Hello readers and welcome back to yet another installment of Zone Recording. Man, I think I have been doing these for over 10 years? Let me check... hold on...
Wow, this is my 10th anniversary column for Guitar Nine! Amazing how time flies.
I am on the road at the moment in Connecticut (USA) working for the National Guitar Workshop. Tons of fun is being had with my buds up here as well as some great guest artists: Tommy Emmanual, Paul Gilbert and John Petrucci.
One of the many requirements for the teachers is to perform in a faculty concert at the opening of the Workshop.
I will talk about the one I did in Los Angeles a few weeks ago. The first piece of information is there is basically no time for rehearsal. I remember the good old days where I would lay this crazy chart on the band (whom I pick) and expect them to learn the song in 5 minutes, have a 10 minute rehearsal and perform it later on in the evening. I learned the hard way that this usually leads to a train wreck, and to KISS! Keep it simple stupid!
For example, I threw a chart at the band of an arrangement of "Amazing Grace" that I have performed live before. Here is a copy of the chart.
Before we even play the song, I will talk the band through the chart.
I will start off with the drummer (Blake) and give him the tempo and feel of the song. Then I will discuss the form with the band. For example looking at this chart, I might say something like:
"We have a 4 measure intro and we are all in off the top. It's a funky swing pocket type feel, drums and bass locking tight, with a clean rhythm guitar part playing the chords."
"Play the A section as written with the last measure of A building into the B section. The B section is basically the same as the A section but modulated into the key of G major. At the end of the B section, come down dynamically on the E-11 chord."
"This will bring us into the solo section. We have the first 4 measures repeating 4 times, followed by a minor 3rd tag. Then repeat the whole solo again. The second time through the solo make it more intense as I build as well. After the second pass of the solo we are back to the B section. After that, just vamp on the E-11 and let's just jam it out. I'll cue the end."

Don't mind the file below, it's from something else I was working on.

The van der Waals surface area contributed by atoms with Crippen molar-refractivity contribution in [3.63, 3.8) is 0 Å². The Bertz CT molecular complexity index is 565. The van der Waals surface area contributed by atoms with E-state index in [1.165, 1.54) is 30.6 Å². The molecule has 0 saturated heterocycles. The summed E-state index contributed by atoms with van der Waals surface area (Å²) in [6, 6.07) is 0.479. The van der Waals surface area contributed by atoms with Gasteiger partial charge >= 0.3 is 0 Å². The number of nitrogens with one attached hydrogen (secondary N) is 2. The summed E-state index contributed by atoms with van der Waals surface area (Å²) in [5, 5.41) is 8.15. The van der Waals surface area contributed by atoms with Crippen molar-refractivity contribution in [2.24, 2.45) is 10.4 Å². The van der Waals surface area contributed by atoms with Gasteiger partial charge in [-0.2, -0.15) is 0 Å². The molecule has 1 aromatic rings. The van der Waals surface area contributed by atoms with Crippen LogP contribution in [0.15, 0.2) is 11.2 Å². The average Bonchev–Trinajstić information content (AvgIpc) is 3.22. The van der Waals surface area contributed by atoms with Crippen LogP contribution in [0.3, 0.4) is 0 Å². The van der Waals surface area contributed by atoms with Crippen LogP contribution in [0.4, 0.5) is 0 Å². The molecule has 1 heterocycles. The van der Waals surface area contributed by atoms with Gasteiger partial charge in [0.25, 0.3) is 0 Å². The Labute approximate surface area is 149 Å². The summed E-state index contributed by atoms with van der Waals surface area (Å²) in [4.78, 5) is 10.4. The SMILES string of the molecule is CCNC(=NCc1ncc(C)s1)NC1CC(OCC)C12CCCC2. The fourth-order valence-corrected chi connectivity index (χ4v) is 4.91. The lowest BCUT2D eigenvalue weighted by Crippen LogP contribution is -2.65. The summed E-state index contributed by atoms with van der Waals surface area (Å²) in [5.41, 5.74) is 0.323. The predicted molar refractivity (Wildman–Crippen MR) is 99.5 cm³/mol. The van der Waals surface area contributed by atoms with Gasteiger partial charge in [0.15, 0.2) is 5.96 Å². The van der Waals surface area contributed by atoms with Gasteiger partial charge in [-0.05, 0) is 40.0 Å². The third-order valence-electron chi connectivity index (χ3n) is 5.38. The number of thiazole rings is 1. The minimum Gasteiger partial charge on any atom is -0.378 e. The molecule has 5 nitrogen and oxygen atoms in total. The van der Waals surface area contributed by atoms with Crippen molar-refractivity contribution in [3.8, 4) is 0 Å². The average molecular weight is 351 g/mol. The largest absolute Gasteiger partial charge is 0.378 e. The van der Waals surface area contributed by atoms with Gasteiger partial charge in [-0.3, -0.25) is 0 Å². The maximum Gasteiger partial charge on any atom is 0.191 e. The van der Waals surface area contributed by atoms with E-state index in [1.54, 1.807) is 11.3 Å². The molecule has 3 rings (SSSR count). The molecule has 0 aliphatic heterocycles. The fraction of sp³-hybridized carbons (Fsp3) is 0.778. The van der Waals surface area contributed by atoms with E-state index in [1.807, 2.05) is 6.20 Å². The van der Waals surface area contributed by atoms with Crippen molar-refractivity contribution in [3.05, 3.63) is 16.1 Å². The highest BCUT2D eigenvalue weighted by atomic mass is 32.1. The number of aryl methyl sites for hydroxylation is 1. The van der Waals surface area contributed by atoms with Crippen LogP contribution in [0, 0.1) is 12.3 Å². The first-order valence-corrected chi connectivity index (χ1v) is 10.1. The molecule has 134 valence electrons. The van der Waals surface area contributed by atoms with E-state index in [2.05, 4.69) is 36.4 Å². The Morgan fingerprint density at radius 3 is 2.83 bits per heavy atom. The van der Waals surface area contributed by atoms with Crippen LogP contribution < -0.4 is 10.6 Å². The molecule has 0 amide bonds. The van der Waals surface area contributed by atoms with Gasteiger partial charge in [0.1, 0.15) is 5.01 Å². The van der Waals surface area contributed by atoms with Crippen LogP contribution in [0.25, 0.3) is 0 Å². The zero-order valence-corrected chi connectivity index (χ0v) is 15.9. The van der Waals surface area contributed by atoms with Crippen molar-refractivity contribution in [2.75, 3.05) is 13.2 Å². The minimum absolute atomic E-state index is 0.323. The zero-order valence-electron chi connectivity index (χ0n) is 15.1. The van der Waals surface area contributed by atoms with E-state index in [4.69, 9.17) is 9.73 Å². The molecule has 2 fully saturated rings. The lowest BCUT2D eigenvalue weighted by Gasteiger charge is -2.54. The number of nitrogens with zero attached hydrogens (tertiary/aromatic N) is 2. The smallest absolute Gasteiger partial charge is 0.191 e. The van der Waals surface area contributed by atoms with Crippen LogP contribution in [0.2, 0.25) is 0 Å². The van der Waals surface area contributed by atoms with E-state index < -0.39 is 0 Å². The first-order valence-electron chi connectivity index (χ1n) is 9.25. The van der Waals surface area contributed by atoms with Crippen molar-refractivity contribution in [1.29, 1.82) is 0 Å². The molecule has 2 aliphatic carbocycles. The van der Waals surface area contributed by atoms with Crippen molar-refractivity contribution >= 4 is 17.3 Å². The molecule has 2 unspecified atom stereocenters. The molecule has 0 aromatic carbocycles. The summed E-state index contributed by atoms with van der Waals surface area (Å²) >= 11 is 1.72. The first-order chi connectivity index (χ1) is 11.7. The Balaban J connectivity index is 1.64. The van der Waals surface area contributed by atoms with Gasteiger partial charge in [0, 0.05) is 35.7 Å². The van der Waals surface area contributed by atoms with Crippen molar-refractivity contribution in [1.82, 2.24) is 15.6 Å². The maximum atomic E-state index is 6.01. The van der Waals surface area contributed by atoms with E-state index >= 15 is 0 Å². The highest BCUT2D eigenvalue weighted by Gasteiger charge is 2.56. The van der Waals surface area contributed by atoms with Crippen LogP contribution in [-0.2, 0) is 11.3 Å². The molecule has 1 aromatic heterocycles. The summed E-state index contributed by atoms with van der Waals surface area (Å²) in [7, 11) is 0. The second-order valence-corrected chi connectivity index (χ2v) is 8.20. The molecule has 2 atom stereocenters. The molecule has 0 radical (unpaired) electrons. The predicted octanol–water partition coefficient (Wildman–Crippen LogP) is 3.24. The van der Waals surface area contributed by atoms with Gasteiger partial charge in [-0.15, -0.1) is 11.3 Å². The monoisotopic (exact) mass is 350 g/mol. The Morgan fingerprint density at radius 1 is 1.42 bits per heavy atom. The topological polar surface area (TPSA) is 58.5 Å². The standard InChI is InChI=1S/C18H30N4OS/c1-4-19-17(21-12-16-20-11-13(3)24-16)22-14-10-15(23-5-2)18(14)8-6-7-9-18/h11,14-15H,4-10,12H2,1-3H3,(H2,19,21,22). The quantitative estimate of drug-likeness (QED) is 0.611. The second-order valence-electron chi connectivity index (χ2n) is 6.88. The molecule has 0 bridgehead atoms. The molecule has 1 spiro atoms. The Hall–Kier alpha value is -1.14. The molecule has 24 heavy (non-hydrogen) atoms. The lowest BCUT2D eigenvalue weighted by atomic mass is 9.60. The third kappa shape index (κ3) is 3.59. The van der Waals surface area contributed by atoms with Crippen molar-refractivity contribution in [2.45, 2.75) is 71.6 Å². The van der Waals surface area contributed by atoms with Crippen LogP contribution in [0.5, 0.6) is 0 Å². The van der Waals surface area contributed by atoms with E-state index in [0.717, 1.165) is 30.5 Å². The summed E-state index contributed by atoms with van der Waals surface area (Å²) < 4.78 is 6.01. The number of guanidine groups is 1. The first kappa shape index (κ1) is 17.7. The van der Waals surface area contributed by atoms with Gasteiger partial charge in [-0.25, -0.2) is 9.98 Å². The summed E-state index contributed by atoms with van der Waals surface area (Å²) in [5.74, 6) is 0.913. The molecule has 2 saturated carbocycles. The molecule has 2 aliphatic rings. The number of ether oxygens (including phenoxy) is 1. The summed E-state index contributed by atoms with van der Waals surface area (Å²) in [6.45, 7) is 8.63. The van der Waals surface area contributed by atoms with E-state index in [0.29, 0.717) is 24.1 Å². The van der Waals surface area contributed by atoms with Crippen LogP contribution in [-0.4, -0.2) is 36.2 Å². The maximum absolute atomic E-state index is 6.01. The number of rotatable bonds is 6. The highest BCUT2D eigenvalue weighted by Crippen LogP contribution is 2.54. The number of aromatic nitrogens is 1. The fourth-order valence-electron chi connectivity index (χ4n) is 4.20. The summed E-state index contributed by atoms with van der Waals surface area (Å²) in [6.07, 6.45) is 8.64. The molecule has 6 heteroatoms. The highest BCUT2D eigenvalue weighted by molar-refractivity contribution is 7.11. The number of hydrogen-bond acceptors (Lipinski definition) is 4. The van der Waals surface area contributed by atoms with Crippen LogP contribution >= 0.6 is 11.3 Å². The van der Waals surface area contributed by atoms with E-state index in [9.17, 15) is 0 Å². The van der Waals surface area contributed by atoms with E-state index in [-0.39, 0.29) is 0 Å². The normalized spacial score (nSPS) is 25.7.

Basically something like that is all that is needed for the players. Of course, you have to make sure your players can read the chart and can play all of the chords.
Here is a shot of the bass player reading the chart. Looks like something surprised him (David Albertson).
Then I had my good bud Neal Nagaoka on guitar. Looks like he hit something weird here - man that's a funny look! I have to thank my good friend Greg Robertson for the candid shots of the rehearsal!
We got through it quite effortlessly actually, even though it does not look like it. On a side note, check out the kick drum mike stand (LOL)...
That's just so awesome!
Anyway, here are a few shots from the show (Blake is on drums).
It was tons of fun, and I also did one other song with a backing track. I have to say, it's soooooooooo much more fun to play with people than a damn backing track!
So what I learned is basically to KISS! Have a great time, explain the chart clearly, and make sure it is written well (not chicken scratched in), rock their faces off, and just let 'er rip!
May the tone be with you.
David Martone is a guitarist from Vancouver, Canada who has released seven solo CDs which showcase his musical diversity and brilliant guitarmanship.
His 2007 CD is entitled "When The Aliens Come", which features a progressive sound incorporating jazz, rock, fusion and metal influences.